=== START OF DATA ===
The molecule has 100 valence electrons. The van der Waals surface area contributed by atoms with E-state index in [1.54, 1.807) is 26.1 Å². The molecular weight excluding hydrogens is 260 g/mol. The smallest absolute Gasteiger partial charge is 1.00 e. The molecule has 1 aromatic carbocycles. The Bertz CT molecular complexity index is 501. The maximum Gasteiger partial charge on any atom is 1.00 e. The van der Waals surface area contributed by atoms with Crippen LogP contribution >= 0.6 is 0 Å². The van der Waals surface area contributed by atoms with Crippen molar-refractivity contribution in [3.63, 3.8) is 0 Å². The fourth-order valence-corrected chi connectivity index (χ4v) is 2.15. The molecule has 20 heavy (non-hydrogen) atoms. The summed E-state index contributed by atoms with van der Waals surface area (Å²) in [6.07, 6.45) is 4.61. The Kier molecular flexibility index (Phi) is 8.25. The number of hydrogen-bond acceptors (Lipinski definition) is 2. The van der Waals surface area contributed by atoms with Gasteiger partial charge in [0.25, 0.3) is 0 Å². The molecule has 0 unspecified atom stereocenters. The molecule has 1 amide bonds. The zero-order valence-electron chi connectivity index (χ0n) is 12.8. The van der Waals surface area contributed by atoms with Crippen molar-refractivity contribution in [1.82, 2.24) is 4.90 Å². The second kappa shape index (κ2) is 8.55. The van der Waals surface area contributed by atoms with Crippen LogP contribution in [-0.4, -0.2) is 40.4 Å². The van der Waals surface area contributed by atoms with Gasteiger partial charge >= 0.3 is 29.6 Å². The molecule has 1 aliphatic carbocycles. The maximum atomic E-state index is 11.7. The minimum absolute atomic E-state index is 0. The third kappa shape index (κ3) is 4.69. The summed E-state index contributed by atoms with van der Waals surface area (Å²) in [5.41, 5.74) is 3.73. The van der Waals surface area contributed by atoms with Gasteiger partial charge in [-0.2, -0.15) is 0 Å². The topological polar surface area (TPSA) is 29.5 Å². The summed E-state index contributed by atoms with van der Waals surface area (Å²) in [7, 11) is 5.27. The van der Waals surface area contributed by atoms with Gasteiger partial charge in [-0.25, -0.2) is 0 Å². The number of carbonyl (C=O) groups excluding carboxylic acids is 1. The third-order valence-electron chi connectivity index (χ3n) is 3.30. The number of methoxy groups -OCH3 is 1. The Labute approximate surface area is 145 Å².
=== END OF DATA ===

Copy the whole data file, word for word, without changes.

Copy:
The molecule has 100 valence electrons. The van der Waals surface area contributed by atoms with E-state index in [1.54, 1.807) is 26.1 Å². The molecular weight excluding hydrogens is 260 g/mol. The smallest absolute Gasteiger partial charge is 1.00 e. The molecule has 1 aromatic carbocycles. The Bertz CT molecular complexity index is 501. The maximum Gasteiger partial charge on any atom is 1.00 e. The van der Waals surface area contributed by atoms with Crippen LogP contribution >= 0.6 is 0 Å². The van der Waals surface area contributed by atoms with Crippen molar-refractivity contribution in [3.63, 3.8) is 0 Å². The fourth-order valence-corrected chi connectivity index (χ4v) is 2.15. The molecule has 20 heavy (non-hydrogen) atoms. The summed E-state index contributed by atoms with van der Waals surface area (Å²) in [6.07, 6.45) is 4.61. The Kier molecular flexibility index (Phi) is 8.25. The number of hydrogen-bond acceptors (Lipinski definition) is 2. The van der Waals surface area contributed by atoms with Gasteiger partial charge in [0.25, 0.3) is 0 Å². The molecule has 0 unspecified atom stereocenters. The molecule has 1 amide bonds. The zero-order valence-electron chi connectivity index (χ0n) is 12.8. The van der Waals surface area contributed by atoms with Crippen molar-refractivity contribution in [1.82, 2.24) is 4.90 Å². The second kappa shape index (κ2) is 8.55. The van der Waals surface area contributed by atoms with Crippen LogP contribution in [-0.4, -0.2) is 40.4 Å². The van der Waals surface area contributed by atoms with Gasteiger partial charge >= 0.3 is 29.6 Å². The molecule has 1 aliphatic carbocycles. The maximum atomic E-state index is 11.7. The minimum absolute atomic E-state index is 0. The third kappa shape index (κ3) is 4.69. The summed E-state index contributed by atoms with van der Waals surface area (Å²) in [5.41, 5.74) is 3.73. The van der Waals surface area contributed by atoms with Gasteiger partial charge in [-0.2, -0.15) is 0 Å². The topological polar surface area (TPSA) is 29.5 Å². The summed E-state index contributed by atoms with van der Waals surface area (Å²) in [7, 11) is 5.27. The van der Waals surface area contributed by atoms with Gasteiger partial charge in [-0.25, -0.2) is 0 Å². The number of carbonyl (C=O) groups excluding carboxylic acids is 1. The third-order valence-electron chi connectivity index (χ3n) is 3.30. The number of methoxy groups -OCH3 is 1. The Labute approximate surface area is 145 Å².